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Translating strategy into effective implementation: dispelling the myths and highlighting what works

John Sterling (John Sterling is a partner and co‐founder of Smock Sterling – Strategic Management Consultants, located in Lake Forest, Illinois ( The firm specializes in strategic planning and management. Sterling’s previous Strategy & Leadership case study (Vol. 30 No. 6, November/December 2002) explained how Rubicon Technology, a high tech start‐up, successfully practices strategic focus.)

Strategy & Leadership

ISSN: 1087-8572

Article publication date: 1 June 2003



Several reasons are frequently offered to explain (or to justify) failure to implement strategy. Some are valid but many have merely gained credibility from being repeated often. By discrediting the myths, we can more clearly look at a number of approaches that can greatly enhance the effectiveness of strategy implementation. There are seven key reasons for strategy failure. Unanticipated market changes – strategies can fail because the market conditions change before the strategy can take hold. Three preventative actions are cited: (1) effective competitor responses to strategy – to out‐perform the competition, competitive intelligence is a must; (2) too little investment – if insufficient resources are applied, the strategy will fail. Modeling will aid the executive to make smarter deployment of limited resources; and (3) failure of buy‐in – insufficient buy‐in to or understanding of the strategy among those who need to implement it will cause failure. Good strategic management is a function of people actively considering the strategy as they make day‐to‐day decisions in an ever‐changing world. Lack of focus – resources are wastefully dissipated if priorities are unclear. Put the strategy on one page: focus to execute. Poorly conceived business models – sometimes strategies are simply bad.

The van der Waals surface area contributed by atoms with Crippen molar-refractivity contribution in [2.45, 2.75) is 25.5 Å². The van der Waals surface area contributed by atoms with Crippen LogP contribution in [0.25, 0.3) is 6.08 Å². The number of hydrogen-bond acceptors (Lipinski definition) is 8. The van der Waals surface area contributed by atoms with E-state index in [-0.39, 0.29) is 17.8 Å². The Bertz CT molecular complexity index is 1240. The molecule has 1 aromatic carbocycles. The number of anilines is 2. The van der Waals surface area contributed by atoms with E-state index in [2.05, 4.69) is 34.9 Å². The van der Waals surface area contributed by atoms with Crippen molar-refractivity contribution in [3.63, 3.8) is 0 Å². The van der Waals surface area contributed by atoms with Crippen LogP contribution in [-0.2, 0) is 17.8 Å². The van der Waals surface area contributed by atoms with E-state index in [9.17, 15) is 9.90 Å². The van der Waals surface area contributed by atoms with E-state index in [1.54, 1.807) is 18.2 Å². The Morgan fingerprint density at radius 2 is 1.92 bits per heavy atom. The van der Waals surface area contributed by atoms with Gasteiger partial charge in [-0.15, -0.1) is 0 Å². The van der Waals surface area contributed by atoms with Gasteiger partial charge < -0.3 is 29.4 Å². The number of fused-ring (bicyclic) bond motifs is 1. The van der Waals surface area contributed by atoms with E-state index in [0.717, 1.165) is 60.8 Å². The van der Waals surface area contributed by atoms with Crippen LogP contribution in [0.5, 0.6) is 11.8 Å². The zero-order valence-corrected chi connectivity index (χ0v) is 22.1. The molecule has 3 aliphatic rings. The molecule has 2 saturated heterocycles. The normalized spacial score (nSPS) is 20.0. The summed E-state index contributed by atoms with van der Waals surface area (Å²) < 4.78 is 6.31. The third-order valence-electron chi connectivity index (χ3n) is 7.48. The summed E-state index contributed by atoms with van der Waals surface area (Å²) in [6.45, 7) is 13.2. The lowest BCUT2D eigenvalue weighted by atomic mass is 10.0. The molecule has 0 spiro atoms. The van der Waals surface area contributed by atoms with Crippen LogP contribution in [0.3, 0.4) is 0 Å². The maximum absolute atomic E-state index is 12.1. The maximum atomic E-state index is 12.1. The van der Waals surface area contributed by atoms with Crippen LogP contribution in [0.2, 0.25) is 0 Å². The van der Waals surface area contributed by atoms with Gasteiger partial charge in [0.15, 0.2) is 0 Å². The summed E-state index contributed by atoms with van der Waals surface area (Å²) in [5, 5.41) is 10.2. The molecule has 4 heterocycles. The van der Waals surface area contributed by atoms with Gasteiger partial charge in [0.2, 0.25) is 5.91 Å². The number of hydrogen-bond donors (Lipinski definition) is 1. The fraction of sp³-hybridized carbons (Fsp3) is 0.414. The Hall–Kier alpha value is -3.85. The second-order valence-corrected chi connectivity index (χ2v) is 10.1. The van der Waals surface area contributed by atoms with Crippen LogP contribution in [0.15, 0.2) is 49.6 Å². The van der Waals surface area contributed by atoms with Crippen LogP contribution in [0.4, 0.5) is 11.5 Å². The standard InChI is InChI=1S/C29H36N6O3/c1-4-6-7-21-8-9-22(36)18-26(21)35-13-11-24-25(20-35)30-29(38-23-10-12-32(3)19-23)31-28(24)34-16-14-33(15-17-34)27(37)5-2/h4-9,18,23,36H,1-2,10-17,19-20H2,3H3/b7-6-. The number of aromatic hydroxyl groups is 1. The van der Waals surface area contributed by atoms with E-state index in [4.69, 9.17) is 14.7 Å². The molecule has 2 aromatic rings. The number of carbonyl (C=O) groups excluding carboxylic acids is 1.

Sterling, J. (2003), "Translating strategy into effective implementation: dispelling the myths and highlighting what works", Strategy & Leadership, Vol. 31 No. 3, pp. 27-34.




Copyright © 2003, MCB UP Limited

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